June 26, 2023
While Lake Erie typically gets credited as the birthplace of the custom-colored hardbait craze—with walleye anglers painting over existing crankbait colors/patterns in garages and workshops—Dan Quinn, Rapala’s Director of Field Promotions/R&D says it actually goes back farther than that.
“Custom colors all started with the Luhr-Jensen salmon guys in the Northwest,” Quinn said.
“You talk about being picky with minute color details; it’s unbelievable in the Pacific Northwest and the salmon world. If the bait’s got 3 pink dots instead of 5, they’ll swear it won’t get a bite. Meanwhile, they’re taking a piece of fish and tying it to the top of the lure and trolling in fast current for fish that have likely never been caught before,” he said. “I can’t personally speak to it, but as a group, they unanimously agree that certain colors and minute details make all the difference in the world. But hey, if it means having a fresh salmon on the grill, or not, I’m going to listen up and take notes. The interesting part of trolling is the ability to experiment with colors and have more of an argument that this color catches more fish than that color, versus a guy fishing new water and casting lures, trolling seems to level the playing field a bit more and maybe make it a bit more ‘scientific’ if you will.”
On the side that color truly matters, you have to give the salmon trollers credit because they’re fishing multiple lines at a time in the same scenario, at the same period of time, and learn what colors/patterns catch more fish after repeating the process ad nauseam.
“Bait color is a hard thing to understand. I think it changes so often that it’s difficult to say if these custom color schemes really work unless you’re fishing at that exact moment—whether that’s Bret Alexander trolling Super Shads on Green Bay or anglers fishing king salmon in Alaska or you’re trolling walleyes on Mille Lacs,” Quinn added.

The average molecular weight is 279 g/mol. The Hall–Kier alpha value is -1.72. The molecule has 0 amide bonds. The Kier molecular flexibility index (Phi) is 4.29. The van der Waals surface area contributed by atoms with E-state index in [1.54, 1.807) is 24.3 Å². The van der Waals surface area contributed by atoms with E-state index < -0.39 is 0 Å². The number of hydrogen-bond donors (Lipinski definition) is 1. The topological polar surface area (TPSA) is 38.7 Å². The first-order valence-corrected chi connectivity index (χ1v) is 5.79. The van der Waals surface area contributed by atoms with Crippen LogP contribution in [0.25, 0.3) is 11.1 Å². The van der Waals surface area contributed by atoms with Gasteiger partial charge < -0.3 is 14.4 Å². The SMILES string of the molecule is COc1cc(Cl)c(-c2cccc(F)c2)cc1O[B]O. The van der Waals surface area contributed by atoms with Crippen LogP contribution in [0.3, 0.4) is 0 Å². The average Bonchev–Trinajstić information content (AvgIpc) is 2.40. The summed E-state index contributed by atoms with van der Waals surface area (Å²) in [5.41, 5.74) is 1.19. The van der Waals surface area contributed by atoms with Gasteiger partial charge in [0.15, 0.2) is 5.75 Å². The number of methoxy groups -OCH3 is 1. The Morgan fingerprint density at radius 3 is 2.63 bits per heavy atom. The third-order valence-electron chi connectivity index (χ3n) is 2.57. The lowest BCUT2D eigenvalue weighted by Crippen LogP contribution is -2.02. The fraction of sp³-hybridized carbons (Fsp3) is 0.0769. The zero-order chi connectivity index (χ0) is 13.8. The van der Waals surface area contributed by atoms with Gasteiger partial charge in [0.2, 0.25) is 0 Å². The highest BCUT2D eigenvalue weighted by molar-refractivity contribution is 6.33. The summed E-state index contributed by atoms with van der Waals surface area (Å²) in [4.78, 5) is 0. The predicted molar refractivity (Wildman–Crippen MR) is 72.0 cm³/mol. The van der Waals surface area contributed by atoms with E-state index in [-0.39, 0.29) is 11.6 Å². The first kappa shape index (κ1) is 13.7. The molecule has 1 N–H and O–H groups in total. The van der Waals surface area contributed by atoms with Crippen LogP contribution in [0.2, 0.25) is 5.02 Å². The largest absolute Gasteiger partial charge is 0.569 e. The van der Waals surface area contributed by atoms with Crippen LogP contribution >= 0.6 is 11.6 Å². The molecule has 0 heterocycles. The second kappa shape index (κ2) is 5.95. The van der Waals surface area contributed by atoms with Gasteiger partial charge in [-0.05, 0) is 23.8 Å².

So, following the birth of the custom-color craze with Northwestern salmon anglers, the notion spread to the Great Lakes, specifically Lake Erie’s basin-trolling walleye anglers dragging multiple hardbaits.
“The Great Lakes walleye custom color market has been going on for over 10 years at Rapala, and it’s grown every single year,” Quinn said.
“There are hundreds and thousands of custom-painted crankbaits out there—a lot of garage-shop stuff—with guys doing runs of a hundred baits. And now retail is buying Rapala baits at cost, they custom paint them, put them back in the box, slap a custom sticker on them, and charge 50%-70% more than a retail-ready Rapala. Big-box stores like Bass Pro and Cabela’s have also gotten into the game, too, with custom-painted Rapalas—and anglers are paying a lot of money for them.”
How do these specific color combinations, shades, and patterns emerge?
“I’m not sure how the custom paint crowd comes up with their colors and patterns, but what’s interesting is they keep evolving,” he said. “The hot color on Green Bay this year will be different from the what the hot color was last year. While I think a lot of these custom colors catch fish, I believe it comes down to confidence in a particular color and what you keep in the water longest.”
“But Rapala—like a lot of other bait manufacturers—has embraced the custom color craze. We started with a handful of colors in our trolling baits like the Deep Husky Jerk, Husky Jerk, Shad Rap, Glass Shad, and now we’ve extended them into Rippin’ Raps and ice fishing lures, too.”
At the end of the day, Quinn thinks that custom colors get anglers excited because they’re something new to try and fun to experiment with.
“Look at the Wonderbread craze. Now you can get just about any lure in Wonderbread. The fishing public went crazy for it. And it seems to catch fish, so there’s not much to argue.”
So, what will be the next Wonderbread?
Hard to tell, but Quinn said one custom color introduced by Rapala has outperformed every other by a long shot.
Its name? Juicy Lucy—just like the two-patty, cheese-stuffed hamburger of the same name first conceived at Minneapolis’ Matt’s Bar & Grill in the mid-1950s.
“Our new ice fishing Bull Spoon in golden-hued Juicy Lucy was lights-out catching fish everywhere we fished it last winter,” he said. “And that’s spread to our other open-water baits in the same color. There’s definitely something special to Juicy Lucy—like Wonderbread.”